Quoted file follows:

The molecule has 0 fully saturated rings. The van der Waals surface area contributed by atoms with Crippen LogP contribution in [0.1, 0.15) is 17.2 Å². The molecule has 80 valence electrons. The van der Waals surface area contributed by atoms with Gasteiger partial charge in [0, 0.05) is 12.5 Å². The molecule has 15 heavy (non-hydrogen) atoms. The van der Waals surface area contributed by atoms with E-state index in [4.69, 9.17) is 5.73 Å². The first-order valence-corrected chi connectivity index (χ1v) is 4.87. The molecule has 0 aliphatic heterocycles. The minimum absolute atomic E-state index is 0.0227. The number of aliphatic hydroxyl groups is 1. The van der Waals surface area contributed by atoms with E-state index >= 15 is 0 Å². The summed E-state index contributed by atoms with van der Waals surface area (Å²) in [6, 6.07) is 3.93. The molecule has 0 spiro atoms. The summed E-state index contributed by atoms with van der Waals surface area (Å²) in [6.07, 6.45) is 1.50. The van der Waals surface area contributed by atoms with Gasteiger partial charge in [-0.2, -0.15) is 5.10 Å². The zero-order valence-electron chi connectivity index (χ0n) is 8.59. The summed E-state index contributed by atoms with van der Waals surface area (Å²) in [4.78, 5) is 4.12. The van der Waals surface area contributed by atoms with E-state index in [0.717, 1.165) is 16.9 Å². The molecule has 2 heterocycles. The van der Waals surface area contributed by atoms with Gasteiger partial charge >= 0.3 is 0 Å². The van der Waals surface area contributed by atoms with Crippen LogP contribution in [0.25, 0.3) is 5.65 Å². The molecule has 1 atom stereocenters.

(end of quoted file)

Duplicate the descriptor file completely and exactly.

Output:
The molecule has 0 fully saturated rings. The van der Waals surface area contributed by atoms with Crippen LogP contribution in [0.1, 0.15) is 17.2 Å². The molecule has 80 valence electrons. The van der Waals surface area contributed by atoms with Gasteiger partial charge in [0, 0.05) is 12.5 Å². The molecule has 15 heavy (non-hydrogen) atoms. The van der Waals surface area contributed by atoms with E-state index in [4.69, 9.17) is 5.73 Å². The first-order valence-corrected chi connectivity index (χ1v) is 4.87. The molecule has 0 aliphatic heterocycles. The minimum absolute atomic E-state index is 0.0227. The number of aliphatic hydroxyl groups is 1. The van der Waals surface area contributed by atoms with E-state index >= 15 is 0 Å². The summed E-state index contributed by atoms with van der Waals surface area (Å²) in [6, 6.07) is 3.93. The molecule has 0 spiro atoms. The summed E-state index contributed by atoms with van der Waals surface area (Å²) in [6.07, 6.45) is 1.50. The van der Waals surface area contributed by atoms with Gasteiger partial charge in [-0.2, -0.15) is 5.10 Å². The zero-order valence-electron chi connectivity index (χ0n) is 8.59. The summed E-state index contributed by atoms with van der Waals surface area (Å²) in [4.78, 5) is 4.12. The van der Waals surface area contributed by atoms with E-state index in [0.717, 1.165) is 16.9 Å². The molecule has 2 heterocycles. The van der Waals surface area contributed by atoms with Gasteiger partial charge >= 0.3 is 0 Å². The van der Waals surface area contributed by atoms with Crippen LogP contribution in [0.25, 0.3) is 5.65 Å². The molecule has 1 atom stereocenters.